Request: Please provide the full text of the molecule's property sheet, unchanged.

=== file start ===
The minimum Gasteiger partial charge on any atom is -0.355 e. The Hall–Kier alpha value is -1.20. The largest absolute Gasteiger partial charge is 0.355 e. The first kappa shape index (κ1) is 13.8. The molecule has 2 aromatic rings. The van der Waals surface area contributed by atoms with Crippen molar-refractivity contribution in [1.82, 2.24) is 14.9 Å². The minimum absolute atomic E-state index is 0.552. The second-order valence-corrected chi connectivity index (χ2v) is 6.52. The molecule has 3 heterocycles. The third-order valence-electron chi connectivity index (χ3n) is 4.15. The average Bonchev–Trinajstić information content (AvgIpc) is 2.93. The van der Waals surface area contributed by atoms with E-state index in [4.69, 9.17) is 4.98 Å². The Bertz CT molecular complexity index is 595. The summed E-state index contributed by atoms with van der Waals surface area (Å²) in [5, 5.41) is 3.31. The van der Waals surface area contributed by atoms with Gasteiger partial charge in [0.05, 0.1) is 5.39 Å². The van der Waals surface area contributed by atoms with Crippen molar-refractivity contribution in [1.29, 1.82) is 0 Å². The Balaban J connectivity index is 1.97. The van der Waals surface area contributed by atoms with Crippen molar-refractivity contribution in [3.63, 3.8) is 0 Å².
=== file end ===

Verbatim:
The minimum Gasteiger partial charge on any atom is -0.355 e. The Hall–Kier alpha value is -1.20. The largest absolute Gasteiger partial charge is 0.355 e. The first kappa shape index (κ1) is 13.8. The molecule has 2 aromatic rings. The van der Waals surface area contributed by atoms with Crippen molar-refractivity contribution in [1.82, 2.24) is 14.9 Å². The minimum absolute atomic E-state index is 0.552. The second-order valence-corrected chi connectivity index (χ2v) is 6.52. The molecule has 3 heterocycles. The third-order valence-electron chi connectivity index (χ3n) is 4.15. The average Bonchev–Trinajstić information content (AvgIpc) is 2.93. The van der Waals surface area contributed by atoms with E-state index in [4.69, 9.17) is 4.98 Å². The Bertz CT molecular complexity index is 595. The summed E-state index contributed by atoms with van der Waals surface area (Å²) in [5, 5.41) is 3.31. The van der Waals surface area contributed by atoms with Gasteiger partial charge in [0.05, 0.1) is 5.39 Å². The van der Waals surface area contributed by atoms with Crippen molar-refractivity contribution in [1.29, 1.82) is 0 Å². The Balaban J connectivity index is 1.97. The van der Waals surface area contributed by atoms with Crippen molar-refractivity contribution in [3.63, 3.8) is 0 Å².